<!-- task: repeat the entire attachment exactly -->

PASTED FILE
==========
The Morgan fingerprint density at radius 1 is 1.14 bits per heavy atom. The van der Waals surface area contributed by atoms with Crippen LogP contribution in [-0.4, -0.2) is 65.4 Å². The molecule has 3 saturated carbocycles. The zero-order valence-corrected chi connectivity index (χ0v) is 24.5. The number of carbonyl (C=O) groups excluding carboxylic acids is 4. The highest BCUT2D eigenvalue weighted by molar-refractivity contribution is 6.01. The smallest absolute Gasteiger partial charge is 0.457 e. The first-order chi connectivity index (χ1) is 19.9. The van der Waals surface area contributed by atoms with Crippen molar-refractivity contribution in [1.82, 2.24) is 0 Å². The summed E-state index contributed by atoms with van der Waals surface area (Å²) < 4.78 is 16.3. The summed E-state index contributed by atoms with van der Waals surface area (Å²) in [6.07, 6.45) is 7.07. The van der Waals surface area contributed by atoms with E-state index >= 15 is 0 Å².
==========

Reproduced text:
The Morgan fingerprint density at radius 1 is 1.14 bits per heavy atom. The van der Waals surface area contributed by atoms with Crippen LogP contribution in [-0.4, -0.2) is 65.4 Å². The molecule has 3 saturated carbocycles. The zero-order valence-corrected chi connectivity index (χ0v) is 24.5. The number of carbonyl (C=O) groups excluding carboxylic acids is 4. The highest BCUT2D eigenvalue weighted by molar-refractivity contribution is 6.01. The smallest absolute Gasteiger partial charge is 0.457 e. The first-order chi connectivity index (χ1) is 19.9. The van der Waals surface area contributed by atoms with Crippen molar-refractivity contribution in [1.82, 2.24) is 0 Å². The summed E-state index contributed by atoms with van der Waals surface area (Å²) < 4.78 is 16.3. The summed E-state index contributed by atoms with van der Waals surface area (Å²) in [6.07, 6.45) is 7.07. The van der Waals surface area contributed by atoms with E-state index >= 15 is 0 Å².